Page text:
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Boniface was born in the year 675 and served as a missionary to Frisia (Netherlands) and later, Germany, where he would rise to the position of Archbishop. He was held in high esteem by the German princes and came often to give counsel, leading to one of his crowning achievements (no pun intended here) when he anointed Pippin as King of the Franks. Pippin’s son was Charlemagne, who’s efforts brought Christianity back to western Europe. Later, when Boniface retired as Archbishop, he returned to Frisia as a missionary. The following year, as he was waiting on a large group of converts to arrive for baptism and confirmations, he and his party were attacked by pagans and Boniface was martyred.
St. Willibald, Bishop in Germany, is the one who recorded much of Boniface’s life in a short book, The Life of St. Boniface. It is a fascinating read (you can find it online). In it, Willibald points to one of the primary reasons behind Boniface’s successes: the study of Holy Scripture. Willibald writes:
To such a degree was [Boniface] inflamed with a love of the Scriptures that he applied all his energies to learning and practicing their counsels, and those matters that were written for the instruction of the people he paraphrased and explained to them with striking eloquence, shrewdly spicing it with parables. His discretion was such that his rebukes, though sharp, were never lacking in gentleness, while his teaching, though mild, was never lacking in force. Zeal and vigor made him forceful, but gentleness and love made him mild. Accordingly he exhorted and reproved with equal impartiality the rich and powerful, the freedmen and the slaves, neither flattering and fawning upon the rich nor oppressing and browbeating the freedmen and slaves but, in the words of the apostle, he had “become all things to all men that [he] might by all means save some.” (Source)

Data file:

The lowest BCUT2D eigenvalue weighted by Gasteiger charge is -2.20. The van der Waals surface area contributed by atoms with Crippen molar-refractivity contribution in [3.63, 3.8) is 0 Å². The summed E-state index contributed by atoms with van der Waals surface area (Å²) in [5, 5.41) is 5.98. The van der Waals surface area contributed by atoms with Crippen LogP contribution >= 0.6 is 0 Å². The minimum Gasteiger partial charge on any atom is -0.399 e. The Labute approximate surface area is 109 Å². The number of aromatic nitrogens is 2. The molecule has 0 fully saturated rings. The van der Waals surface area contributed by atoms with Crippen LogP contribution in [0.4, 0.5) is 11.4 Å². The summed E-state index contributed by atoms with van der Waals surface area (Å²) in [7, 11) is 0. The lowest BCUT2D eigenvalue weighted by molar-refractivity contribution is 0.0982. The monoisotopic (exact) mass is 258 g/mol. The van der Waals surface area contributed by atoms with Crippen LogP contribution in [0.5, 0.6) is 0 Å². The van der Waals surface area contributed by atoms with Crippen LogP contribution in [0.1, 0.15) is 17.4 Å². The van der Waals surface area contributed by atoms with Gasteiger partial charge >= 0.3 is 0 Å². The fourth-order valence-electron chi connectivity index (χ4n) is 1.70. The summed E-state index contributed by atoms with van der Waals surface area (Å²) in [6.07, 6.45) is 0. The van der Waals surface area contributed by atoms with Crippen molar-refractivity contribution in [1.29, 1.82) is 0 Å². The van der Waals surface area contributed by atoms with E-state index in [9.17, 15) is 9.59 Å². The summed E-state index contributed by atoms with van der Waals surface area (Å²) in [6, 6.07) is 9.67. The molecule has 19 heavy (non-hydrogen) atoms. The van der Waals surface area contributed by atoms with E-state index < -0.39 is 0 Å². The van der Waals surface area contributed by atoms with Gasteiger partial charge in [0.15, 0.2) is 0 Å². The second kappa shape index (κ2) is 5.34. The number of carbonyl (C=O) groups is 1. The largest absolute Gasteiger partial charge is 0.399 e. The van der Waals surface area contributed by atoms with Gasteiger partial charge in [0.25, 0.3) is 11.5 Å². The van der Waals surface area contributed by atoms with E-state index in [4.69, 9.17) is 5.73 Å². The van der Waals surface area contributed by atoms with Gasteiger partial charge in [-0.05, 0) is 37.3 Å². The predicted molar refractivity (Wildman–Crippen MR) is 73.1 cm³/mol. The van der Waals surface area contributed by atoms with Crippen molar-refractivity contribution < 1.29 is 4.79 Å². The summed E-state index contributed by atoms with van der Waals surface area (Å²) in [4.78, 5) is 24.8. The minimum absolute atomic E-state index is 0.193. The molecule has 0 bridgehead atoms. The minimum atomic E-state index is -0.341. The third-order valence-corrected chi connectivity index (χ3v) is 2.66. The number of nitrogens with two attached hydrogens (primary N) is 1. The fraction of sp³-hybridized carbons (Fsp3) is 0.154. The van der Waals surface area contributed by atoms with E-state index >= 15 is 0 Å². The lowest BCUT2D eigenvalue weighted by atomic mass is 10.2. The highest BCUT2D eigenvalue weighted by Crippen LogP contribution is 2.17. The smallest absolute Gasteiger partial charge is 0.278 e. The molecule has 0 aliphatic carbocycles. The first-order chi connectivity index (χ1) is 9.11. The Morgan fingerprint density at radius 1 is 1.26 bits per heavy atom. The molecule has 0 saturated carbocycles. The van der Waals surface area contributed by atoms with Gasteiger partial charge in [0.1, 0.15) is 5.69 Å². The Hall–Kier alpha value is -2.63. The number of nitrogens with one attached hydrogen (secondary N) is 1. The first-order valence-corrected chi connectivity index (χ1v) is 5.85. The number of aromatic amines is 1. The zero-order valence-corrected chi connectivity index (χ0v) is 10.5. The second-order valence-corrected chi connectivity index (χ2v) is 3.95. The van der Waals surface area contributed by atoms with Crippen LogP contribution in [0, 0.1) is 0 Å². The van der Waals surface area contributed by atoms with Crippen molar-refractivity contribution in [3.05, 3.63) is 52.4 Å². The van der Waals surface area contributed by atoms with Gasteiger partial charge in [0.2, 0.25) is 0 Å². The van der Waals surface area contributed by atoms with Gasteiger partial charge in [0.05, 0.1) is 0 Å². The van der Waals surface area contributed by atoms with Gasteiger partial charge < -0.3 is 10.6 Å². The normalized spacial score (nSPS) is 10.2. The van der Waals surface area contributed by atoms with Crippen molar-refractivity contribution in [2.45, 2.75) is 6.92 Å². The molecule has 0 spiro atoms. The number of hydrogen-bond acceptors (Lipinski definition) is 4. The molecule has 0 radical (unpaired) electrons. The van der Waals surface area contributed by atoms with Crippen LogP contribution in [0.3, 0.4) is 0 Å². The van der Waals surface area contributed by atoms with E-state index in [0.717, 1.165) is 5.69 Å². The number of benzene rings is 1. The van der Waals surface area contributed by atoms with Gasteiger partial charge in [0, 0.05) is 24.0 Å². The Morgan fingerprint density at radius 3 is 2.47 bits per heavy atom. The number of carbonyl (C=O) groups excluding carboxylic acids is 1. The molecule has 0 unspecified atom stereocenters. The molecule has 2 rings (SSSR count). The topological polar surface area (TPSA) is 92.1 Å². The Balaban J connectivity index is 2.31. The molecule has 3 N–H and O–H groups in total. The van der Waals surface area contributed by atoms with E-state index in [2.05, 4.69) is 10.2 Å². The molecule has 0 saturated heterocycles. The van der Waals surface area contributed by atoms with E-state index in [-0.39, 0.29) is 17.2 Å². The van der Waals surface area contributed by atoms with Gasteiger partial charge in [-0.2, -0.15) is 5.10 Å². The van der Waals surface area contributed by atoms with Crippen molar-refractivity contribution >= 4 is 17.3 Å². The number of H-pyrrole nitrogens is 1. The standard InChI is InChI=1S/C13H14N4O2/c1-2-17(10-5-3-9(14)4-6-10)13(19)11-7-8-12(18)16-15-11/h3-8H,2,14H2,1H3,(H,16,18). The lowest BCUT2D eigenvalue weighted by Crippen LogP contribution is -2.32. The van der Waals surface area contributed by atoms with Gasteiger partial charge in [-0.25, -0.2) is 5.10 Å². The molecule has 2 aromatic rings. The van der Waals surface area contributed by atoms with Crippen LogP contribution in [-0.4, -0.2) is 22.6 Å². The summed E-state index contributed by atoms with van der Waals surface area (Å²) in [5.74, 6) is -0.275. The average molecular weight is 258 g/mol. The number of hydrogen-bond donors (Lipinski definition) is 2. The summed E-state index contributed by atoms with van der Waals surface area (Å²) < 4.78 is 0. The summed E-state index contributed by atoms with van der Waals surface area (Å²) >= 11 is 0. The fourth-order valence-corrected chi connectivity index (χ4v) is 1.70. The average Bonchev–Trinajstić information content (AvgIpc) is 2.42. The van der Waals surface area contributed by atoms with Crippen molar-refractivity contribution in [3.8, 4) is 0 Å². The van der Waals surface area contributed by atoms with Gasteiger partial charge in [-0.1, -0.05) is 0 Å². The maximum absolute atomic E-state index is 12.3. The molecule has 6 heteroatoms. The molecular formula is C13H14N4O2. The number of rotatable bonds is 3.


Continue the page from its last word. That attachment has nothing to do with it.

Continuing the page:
Through his love and study of Scripture, Boniface learned that the most effective way to speak to people was through the language of God that he read in the Bible and the same can be true for us, but in order for this to happen, we need to pick up the Good Book. A recent “study found only 45 percent of those who regularly attend church read the Bible more than once a week. Over 40 percent of the people attending read their Bible occasionally, maybe once or twice a month. Almost 1 in 5 churchgoers say they never read the Bible—essentially the same number who read it every day.” (Source)
Even if it is only a short devotional, we all need to be in the Word daily. You don’t have to become a Bible scholar and you don’t have to memorize every verse. You only have to take the time and allow God to speak to you in his own words. What you will discover in the process is what Boniface discovered: the wisdom and grace you find within the Sacred Text will begin to find its way into your life and into your communication and relationships. You will become a greater reflection of God.